OEM 101: Is OEM the Same As the Original?

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If you’ve ever had to repair your car or take it to a mechanic, you may have been asked whether you want OEM, aftermarket, or genuine parts. These parts may look the same, but can be vastly different in price as well as quality.

So how do you know which one to choose? If you’re installing an OEM part, will it be as effective as your original part? Read on to learn more about the OEM meaning, and to learn whether they are a safe and effective choice for your car.

What Are OEM Parts?

OEM stands for Original Equipment Manufacturer. This means that the part was built by the original manufacturer of the car. In the past, this meant the car company itself built the part, but now many car manufacturers outsource their production to other companies.

You can find Ford OEM parts, Honda OEM parts, Acura OEM parts, BMW OEM parts, and more at your local auto dealership. This article on shieldworksmfg.com explains more about how the OEM process works.

OEM parts are contrasted with genuine auto parts and aftermarket auto parts. Genuine parts are parts that were installed in the vehicle when it was first manufactured. Aftermarket auto parts are made by other companies who have bought the right to make parts for a specific car.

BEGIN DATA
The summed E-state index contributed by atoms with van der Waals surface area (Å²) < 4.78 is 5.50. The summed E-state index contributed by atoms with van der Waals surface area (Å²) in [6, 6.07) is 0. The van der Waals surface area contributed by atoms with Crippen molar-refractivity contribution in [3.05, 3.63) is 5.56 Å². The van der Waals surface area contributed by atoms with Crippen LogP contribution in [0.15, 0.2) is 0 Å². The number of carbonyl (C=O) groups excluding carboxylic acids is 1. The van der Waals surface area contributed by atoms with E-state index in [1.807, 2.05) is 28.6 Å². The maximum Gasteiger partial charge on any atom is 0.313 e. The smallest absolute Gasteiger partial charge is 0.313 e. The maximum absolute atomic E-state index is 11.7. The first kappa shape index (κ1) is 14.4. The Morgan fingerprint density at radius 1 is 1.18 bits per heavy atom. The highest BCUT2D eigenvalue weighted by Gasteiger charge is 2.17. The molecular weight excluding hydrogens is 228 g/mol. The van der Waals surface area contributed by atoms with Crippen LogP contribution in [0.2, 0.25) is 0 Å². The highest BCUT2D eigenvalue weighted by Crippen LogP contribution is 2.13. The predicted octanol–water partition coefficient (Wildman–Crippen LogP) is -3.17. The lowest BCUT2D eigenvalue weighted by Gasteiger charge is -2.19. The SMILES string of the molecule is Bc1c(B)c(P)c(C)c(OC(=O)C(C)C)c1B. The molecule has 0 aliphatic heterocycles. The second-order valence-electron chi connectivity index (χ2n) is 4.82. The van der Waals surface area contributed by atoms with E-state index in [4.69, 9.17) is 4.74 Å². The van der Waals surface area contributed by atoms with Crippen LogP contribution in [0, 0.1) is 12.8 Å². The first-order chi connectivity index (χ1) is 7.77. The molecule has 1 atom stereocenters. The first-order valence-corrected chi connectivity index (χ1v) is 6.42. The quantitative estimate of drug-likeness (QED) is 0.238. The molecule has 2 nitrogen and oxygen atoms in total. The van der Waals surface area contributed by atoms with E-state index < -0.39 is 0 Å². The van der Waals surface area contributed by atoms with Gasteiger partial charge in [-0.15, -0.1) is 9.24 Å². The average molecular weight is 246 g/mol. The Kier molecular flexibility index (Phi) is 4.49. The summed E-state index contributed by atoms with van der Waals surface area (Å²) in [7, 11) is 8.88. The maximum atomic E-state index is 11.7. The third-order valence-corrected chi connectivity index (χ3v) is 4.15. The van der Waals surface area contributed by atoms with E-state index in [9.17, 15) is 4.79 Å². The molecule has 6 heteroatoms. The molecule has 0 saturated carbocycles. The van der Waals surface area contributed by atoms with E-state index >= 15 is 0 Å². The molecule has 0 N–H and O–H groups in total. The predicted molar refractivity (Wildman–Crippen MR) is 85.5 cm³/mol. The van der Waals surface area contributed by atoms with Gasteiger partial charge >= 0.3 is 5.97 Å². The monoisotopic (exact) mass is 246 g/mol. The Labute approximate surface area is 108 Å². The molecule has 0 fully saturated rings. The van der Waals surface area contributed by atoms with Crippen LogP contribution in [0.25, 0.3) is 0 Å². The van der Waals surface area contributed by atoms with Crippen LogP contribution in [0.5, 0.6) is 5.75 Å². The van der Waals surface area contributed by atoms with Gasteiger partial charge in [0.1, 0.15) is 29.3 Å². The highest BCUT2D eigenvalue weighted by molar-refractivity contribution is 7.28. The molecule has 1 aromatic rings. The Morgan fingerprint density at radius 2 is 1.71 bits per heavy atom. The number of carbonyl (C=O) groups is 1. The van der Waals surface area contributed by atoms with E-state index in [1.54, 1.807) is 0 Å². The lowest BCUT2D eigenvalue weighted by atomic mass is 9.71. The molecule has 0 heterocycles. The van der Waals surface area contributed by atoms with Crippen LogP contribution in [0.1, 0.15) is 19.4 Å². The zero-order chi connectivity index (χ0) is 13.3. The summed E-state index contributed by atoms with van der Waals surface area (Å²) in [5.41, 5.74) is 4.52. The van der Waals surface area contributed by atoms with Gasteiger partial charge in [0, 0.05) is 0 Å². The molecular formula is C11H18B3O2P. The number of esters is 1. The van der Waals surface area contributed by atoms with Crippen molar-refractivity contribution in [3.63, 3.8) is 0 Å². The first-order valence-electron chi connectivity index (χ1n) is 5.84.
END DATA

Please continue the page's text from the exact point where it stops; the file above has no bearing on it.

None of these parts are necessarily better or worse for your car. Rather, they serve different needs. People interested in preserving their car exactly as it was may prefer genuine parts, while car customizers will typically choose aftermarket parts.

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Pros and Cons of OEM Parts

That said, OEM parts are usually the best choice for an everyday driver. Since manufacturers design them specifically for one car model, they are most likely to fit into the car and work properly. Installing an OEM part is essentially replacing the part with an exact duplicate.

OEM parts are usually cheaper than genuine parts, but more expensive than some aftermarket parts. Aftermarket parts are often manufactured to fit several car models, decreasing their price but also their reliability. Of course, you can also buy higher-quality aftermarket parts that improve upon the old one, but expect to pay for the privilege.

If your car is less than ten years old, OEM parts are easily bought at a dealership. But if you’re driving an older car, it may be difficult to locate OEM parts.

The variety of aftermarket parts can be overwhelming, and non-experts may find it hard to know whether they’re getting a high-quality part or not. With an OEM part, you can be sure that the quality is comparable to what you would find in a new car.

More About Cars and Driving

Now that you know about OEM and other types of parts, you’ll be able to drive to the mechanic or parts store with confidence. Browse our technology section for more on the world of cars and driving.